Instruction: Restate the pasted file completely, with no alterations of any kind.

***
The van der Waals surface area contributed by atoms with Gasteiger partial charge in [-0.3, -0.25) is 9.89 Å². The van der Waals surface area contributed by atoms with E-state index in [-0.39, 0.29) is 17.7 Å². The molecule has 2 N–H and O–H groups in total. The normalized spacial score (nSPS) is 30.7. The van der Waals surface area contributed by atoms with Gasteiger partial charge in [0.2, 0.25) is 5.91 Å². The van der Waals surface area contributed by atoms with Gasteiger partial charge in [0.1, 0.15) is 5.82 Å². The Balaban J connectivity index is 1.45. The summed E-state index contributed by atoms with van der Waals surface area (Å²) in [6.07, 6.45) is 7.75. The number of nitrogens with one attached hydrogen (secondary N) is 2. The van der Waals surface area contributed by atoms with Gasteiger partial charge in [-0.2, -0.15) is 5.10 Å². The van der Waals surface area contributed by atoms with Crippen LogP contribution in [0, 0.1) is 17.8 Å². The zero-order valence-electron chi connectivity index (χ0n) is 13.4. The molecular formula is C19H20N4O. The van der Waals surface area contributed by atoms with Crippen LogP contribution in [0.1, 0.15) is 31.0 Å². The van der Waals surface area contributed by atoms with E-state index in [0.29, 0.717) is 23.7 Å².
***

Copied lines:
The van der Waals surface area contributed by atoms with Gasteiger partial charge in [-0.3, -0.25) is 9.89 Å². The van der Waals surface area contributed by atoms with E-state index in [-0.39, 0.29) is 17.7 Å². The molecule has 2 N–H and O–H groups in total. The normalized spacial score (nSPS) is 30.7. The van der Waals surface area contributed by atoms with Gasteiger partial charge in [0.2, 0.25) is 5.91 Å². The van der Waals surface area contributed by atoms with Gasteiger partial charge in [0.1, 0.15) is 5.82 Å². The Balaban J connectivity index is 1.45. The summed E-state index contributed by atoms with van der Waals surface area (Å²) in [6.07, 6.45) is 7.75. The number of nitrogens with one attached hydrogen (secondary N) is 2. The van der Waals surface area contributed by atoms with Gasteiger partial charge in [-0.2, -0.15) is 5.10 Å². The van der Waals surface area contributed by atoms with Crippen LogP contribution in [0, 0.1) is 17.8 Å². The zero-order valence-electron chi connectivity index (χ0n) is 13.4. The molecular formula is C19H20N4O. The van der Waals surface area contributed by atoms with Crippen LogP contribution in [0.1, 0.15) is 31.0 Å². The van der Waals surface area contributed by atoms with E-state index in [0.29, 0.717) is 23.7 Å².